Most of downtown Hamilton is pedestrian friendly, but there are areas in need of significant improvements, a group of auditors determined on Friday.
A Building Active Communities Initiative workshop was held in Bozeman in March, giving Hamilton citizens in attendance a vision for improving the community and the health of its citizens.
The last week of April, Hamilton City Council member Jenny West did a survey of all the Hamilton schools on how children got to school.
“Seventy-one percent were transported by cars, 28 percent by buses and only 1 to 2 percent walked or rode bikes,” she said. “Why aren’t kids walking to school?”
“The city has done a lot already,” said West. “On Tuesday, the City Council just passed a Complete Street Resolution – a document that considers pedestrians, bikes and ADA when planning.”
On Friday, at the open invitation of West, 15 people gathered to participate in a walking audit.
Using various modes of transportation, including two electric wheelchairs, a stroller, bikes and walking, they evaluated the accessibility and ‘walkabilty’ of downtown Hamilton.
Melinda Barnes, executive director of Bike Walk Montana, in Helena, came to guide the audit and help assessors see the good, the bad and the ugly in Hamilton.
“We are partnering with the Department of Health in the Building Active Communities Initiative,” said Barnes. “We are helping to make communities healthier through environments – more bike friendly, pedestrian friendly, things like that.”
Barnes said that Hamilton is “doing phenomenal things for biking and walking.”
“It is really exciting and they are on a good path. Hamilton is leaps and bounds ahead of other communities,” she said. “It is neat to come here and see everything that you are doing.
“Way back when communities were started, people walked and everything was built within walking distance. But then people became more dependent on cars and our communities started growing outwards. Sidewalks stopped being built. Urban centers grew on the edge of town. Communities became less healthy have more chronic disease. Now the Department of Public Health and the CDC [Center for Disease Control] is saying we need to start getting people more active. One way is to build our communities so they are more walk able again.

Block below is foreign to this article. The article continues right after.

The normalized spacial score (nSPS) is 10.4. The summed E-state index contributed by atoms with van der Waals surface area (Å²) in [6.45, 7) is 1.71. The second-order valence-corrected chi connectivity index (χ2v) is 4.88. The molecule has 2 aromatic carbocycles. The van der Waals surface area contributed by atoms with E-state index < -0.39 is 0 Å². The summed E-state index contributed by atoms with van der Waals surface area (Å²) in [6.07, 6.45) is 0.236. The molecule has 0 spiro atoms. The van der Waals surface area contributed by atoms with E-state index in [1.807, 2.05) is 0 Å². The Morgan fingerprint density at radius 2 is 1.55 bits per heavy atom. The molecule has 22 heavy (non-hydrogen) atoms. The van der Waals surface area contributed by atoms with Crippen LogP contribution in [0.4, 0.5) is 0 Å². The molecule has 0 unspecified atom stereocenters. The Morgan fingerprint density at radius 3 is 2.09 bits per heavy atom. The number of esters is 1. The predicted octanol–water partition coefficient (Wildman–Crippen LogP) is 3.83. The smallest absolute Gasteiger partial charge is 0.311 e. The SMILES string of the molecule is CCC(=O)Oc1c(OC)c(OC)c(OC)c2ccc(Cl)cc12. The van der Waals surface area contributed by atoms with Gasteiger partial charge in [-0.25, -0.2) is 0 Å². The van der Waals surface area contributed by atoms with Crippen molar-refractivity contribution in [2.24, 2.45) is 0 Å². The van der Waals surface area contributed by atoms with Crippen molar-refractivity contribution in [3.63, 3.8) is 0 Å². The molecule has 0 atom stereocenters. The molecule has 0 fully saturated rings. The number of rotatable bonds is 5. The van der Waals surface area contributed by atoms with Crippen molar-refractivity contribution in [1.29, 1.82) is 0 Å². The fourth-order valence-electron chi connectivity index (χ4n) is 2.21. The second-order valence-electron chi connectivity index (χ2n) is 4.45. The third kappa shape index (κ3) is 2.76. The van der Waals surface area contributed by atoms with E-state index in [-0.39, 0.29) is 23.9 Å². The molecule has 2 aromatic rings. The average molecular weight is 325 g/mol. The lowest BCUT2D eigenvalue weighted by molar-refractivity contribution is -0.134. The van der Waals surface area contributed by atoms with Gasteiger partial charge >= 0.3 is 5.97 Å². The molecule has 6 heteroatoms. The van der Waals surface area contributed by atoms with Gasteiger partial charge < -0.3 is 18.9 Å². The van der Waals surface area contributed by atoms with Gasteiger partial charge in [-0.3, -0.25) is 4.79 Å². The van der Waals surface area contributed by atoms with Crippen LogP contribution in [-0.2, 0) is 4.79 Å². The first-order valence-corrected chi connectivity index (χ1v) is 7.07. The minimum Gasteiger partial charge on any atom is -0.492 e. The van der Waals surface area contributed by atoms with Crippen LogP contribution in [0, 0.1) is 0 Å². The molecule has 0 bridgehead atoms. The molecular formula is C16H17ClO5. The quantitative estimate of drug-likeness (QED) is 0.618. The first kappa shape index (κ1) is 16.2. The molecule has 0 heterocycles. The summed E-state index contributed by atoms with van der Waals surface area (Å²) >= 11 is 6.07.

“Hopefully, we’ll see a downturn in medical costs. It is proven – communities that have gotten behind this are seeing those trends.”
The auditors agreed that what made the intersection near City Hall great were trees, shade, a bench and a wide sidewalk with easy access. Using that as the standard, they then set out on a jaunt about town: Second to Bedford to Fourth to Main to Marcus.
They took a detailed look at downtown walking routes and how they felt about their journey. Most sidewalks and intersections received good scores.
Along the route, they checked for accessibility for everyone (wheelchairs, elderly, children), condition of the sidewalks, continuity (checking for breaks in the sidewalks or if they connected to each other) and comfort (did they want to walk there, did they feel safe).
Mary Millin, of the Summit Independent Living Center, and LaRoy Williamson and Richard Frisbie, both peer advocates for Summit and both in electric wheelchairs, came to help with the audit.
“It is really great to have a couple of individuals in wheelchairs along,” said Barnes. “It is really hard for us to have the perspective and recognize additional barriers that people in wheelchairs experience. It’s a good demonstration and it makes me more aware of things we have to keep in mind when we are designing our streets.”